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Ear Casting | Page 1

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Figure 1. Typical ear.


 Ear Casting

Ears are one of the most delicate body parts due to their intricacy and thinness, thus they need special care their reproduction. This section describes the methods involved in artistic ear casting rather than medical ear casting. Medical ear casting is done by an audiologist or an Orthotists for fitting hearing aids or even replacing an ear. The mold making is usually done with silicone rubber, most often with a premix in a syringe that is squirted into or on the air to create a mold of the inner or exterior ear.

Instead, we will explain the two most common artistic methods used in ear casting. The first method is usually employed by E F/X artists to create a complete ear, often cast in silicone  and flesh colored for a realistic looking ear (Figure 1). The second method is the one employed by life casting artists who are creating a ¾ or whole head casting. In that case, creating a perfect ear is a requirement for a professional looking results.

The E F/X Method. The quickest and simplest way to cast an ear is by cutting a 16-oz Dixie cup in half and retaining the part with both open ends. The model is then seated and given a pillow upon which to lay their head – one ear is down on the pillow, while the other, to be cast, is facing up (Figure 2.). The cup is placed over the ear with the model holding it in place. FiberGel alginate is mixed at a ratio of 5 ounces (142 grams) of FiberGel alginate to one pound (454 grams) of water.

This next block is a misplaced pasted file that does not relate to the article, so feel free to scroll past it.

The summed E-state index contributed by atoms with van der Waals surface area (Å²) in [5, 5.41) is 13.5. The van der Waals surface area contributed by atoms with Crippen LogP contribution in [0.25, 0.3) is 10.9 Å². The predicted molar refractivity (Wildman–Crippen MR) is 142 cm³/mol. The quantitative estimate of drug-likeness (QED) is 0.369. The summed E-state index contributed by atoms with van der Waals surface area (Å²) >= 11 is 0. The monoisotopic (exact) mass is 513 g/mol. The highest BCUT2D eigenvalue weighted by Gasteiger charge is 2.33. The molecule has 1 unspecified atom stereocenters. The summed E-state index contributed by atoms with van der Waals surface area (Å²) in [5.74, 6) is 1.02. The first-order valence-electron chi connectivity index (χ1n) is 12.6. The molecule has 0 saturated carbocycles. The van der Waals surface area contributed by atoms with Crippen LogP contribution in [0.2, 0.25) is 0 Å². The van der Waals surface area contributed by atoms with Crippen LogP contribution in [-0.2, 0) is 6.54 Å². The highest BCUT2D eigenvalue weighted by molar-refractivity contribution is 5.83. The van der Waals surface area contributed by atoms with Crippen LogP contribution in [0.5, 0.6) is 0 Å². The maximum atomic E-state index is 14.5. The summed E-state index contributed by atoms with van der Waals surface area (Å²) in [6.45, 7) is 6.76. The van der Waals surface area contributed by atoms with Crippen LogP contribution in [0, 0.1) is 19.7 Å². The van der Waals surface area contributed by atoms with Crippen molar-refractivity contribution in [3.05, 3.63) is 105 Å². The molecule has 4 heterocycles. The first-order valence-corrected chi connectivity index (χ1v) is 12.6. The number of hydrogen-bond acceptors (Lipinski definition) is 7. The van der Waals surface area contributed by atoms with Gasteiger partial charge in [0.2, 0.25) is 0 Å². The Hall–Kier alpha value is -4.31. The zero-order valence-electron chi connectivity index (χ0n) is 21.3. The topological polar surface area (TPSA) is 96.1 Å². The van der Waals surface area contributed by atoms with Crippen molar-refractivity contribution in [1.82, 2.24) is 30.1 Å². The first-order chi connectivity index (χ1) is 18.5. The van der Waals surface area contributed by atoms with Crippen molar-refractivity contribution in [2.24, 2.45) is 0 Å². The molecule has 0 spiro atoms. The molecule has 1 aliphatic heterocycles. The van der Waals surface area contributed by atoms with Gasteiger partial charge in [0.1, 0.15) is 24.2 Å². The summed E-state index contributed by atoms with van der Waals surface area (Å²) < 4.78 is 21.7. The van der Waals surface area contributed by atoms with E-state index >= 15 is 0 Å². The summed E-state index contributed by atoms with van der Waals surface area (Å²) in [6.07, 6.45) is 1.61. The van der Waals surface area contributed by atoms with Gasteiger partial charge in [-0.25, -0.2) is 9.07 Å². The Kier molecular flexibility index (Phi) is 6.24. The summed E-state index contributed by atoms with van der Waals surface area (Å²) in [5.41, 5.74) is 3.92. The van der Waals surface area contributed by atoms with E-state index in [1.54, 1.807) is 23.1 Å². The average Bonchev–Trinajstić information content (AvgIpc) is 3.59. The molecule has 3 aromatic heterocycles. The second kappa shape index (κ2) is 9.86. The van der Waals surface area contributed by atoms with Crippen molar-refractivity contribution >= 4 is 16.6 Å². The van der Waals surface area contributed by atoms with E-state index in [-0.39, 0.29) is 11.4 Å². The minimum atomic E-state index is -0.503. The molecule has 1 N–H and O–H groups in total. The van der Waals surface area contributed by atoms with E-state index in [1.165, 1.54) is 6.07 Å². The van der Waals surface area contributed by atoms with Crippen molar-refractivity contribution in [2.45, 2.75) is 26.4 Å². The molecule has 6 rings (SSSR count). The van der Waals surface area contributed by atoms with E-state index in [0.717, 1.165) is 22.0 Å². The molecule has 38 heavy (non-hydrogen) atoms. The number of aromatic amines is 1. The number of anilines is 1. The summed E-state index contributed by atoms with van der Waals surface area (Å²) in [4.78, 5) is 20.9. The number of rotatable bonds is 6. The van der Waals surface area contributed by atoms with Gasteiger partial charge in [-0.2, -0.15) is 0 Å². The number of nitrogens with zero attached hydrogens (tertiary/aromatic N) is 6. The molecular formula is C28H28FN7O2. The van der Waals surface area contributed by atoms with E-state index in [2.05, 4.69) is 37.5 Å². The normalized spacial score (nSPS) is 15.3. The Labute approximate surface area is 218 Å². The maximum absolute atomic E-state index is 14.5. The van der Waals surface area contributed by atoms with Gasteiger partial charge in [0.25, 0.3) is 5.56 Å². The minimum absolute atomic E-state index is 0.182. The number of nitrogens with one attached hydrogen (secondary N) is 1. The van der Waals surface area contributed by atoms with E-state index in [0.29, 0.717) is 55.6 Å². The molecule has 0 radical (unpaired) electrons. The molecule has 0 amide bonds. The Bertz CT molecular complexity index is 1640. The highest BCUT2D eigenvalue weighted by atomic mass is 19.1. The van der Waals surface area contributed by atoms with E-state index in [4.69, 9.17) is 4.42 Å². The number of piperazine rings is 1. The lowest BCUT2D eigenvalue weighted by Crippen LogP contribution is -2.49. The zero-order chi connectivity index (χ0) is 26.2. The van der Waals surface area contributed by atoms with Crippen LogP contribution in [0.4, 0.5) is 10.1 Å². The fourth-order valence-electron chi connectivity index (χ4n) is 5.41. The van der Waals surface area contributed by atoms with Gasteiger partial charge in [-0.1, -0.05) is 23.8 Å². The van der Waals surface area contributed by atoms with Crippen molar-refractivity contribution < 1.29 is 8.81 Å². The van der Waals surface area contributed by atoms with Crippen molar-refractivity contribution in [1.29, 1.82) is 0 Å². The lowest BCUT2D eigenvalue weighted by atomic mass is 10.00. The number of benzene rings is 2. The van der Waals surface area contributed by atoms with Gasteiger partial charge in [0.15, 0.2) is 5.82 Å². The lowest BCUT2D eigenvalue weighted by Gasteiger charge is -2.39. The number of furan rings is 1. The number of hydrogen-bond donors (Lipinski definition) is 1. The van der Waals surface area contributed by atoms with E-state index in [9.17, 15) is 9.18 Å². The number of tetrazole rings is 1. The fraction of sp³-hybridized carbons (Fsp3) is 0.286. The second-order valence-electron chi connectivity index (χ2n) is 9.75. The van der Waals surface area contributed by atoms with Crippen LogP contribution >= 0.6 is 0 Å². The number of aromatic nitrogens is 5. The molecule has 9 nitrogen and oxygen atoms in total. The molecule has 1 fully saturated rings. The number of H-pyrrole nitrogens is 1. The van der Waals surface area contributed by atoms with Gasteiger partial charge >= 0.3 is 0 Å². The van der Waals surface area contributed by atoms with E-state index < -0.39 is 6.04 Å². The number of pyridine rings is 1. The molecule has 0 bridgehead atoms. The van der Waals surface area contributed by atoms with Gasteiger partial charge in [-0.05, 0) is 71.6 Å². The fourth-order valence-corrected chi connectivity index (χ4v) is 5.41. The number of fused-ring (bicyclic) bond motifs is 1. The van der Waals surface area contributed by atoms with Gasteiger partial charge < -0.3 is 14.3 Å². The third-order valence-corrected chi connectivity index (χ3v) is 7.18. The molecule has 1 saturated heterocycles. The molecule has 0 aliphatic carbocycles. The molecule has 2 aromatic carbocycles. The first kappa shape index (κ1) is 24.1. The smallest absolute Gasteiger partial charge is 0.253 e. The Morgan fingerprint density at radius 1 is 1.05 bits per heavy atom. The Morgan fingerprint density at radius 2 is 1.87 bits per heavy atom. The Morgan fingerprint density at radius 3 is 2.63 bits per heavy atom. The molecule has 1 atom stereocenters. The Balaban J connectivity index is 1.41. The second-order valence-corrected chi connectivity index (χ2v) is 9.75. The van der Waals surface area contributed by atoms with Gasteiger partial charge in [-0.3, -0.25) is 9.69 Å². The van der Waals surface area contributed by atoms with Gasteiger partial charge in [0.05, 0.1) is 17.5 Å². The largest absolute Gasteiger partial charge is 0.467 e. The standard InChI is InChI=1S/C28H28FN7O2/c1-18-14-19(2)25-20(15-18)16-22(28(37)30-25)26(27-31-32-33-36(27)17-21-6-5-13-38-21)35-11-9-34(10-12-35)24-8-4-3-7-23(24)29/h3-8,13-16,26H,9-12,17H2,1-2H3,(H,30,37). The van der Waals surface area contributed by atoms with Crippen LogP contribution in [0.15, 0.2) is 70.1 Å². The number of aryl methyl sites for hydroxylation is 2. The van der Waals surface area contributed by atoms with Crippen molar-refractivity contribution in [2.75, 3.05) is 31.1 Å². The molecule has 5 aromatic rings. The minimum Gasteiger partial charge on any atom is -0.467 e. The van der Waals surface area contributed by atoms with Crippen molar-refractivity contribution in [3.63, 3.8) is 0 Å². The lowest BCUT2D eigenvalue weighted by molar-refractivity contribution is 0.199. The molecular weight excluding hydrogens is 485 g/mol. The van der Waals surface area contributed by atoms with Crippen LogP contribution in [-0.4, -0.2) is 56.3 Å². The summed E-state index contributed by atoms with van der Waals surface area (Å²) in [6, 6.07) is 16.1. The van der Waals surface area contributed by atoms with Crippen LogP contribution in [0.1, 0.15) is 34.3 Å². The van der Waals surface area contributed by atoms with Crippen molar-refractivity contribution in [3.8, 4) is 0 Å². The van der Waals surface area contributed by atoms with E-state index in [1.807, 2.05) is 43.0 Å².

The materials are listed below:


Figure 2. The model lies on a pillow with the ear to be cast facing up. The bottom of a 16 Oz. Dixie cup is slice off and the model holds the remainer of the cup around her ear.


Molding Materials:

  • 1/2 lb. alginate.
  • 1-lb. plaster art stone
  • (2 )2.5 gallon mixing buckets
  • (6) cotton ear swabs
  • (1) 9'x12' plastic drop cloth; use some to cover the floor and some to cover your model
  • Cloth towels, for cleanup and model comfort
  • Paper towels
  • Hairband to pull back the hair 

When the mix is smooth and creamy it is slowly poured into the mold cup (Figure 3) until it has covered the ear to about a depth of one inch at the highest point of the ear. This thickness is important since the mold is being made without the standard shell mold. The thickness of the alginate along is enough to support the mold for casting. 


Ear Examples

Figure 3. Alginate is poured into the cup to a depth of about one inch above the highest part of the ear.

 The alginate is poured slowly to one side and allowed to envelop the ear rather than pouring haphazardously. This method pushes our and trapped surface air whic later may result in air bubbles.  

Ear Examples

Figure 4. Pour the alginate on one side until the mold is filled to about one inch above the hihest point of the ear.


Wait at least two minutes after the alginate has set before you de-mold. When you do so, de-mold slowly and carefully. The mold should slowly pull away from the ear. 


Ear Examples

Figure 5. When the alginate has cured the mold is removed and inspected for stray particles.



Inspect the mold (Figure 5.) for any loose particles and then flip it on its back. Mix casting plaster, resin or silicone, according to the manufacturer’s instruction on the label. Carefully paint the csting material into the mold. Allow a few minutes for the 'face coat' to set up and then fill the mold by pouring in the casting material to overflow.  After the casting cures you can strip away the alginate to reveal your newly cast ear (Figure 6.).


Ear Examples

Figure 6. When the alginate has cured the mold is removed and inspected for stray particles.


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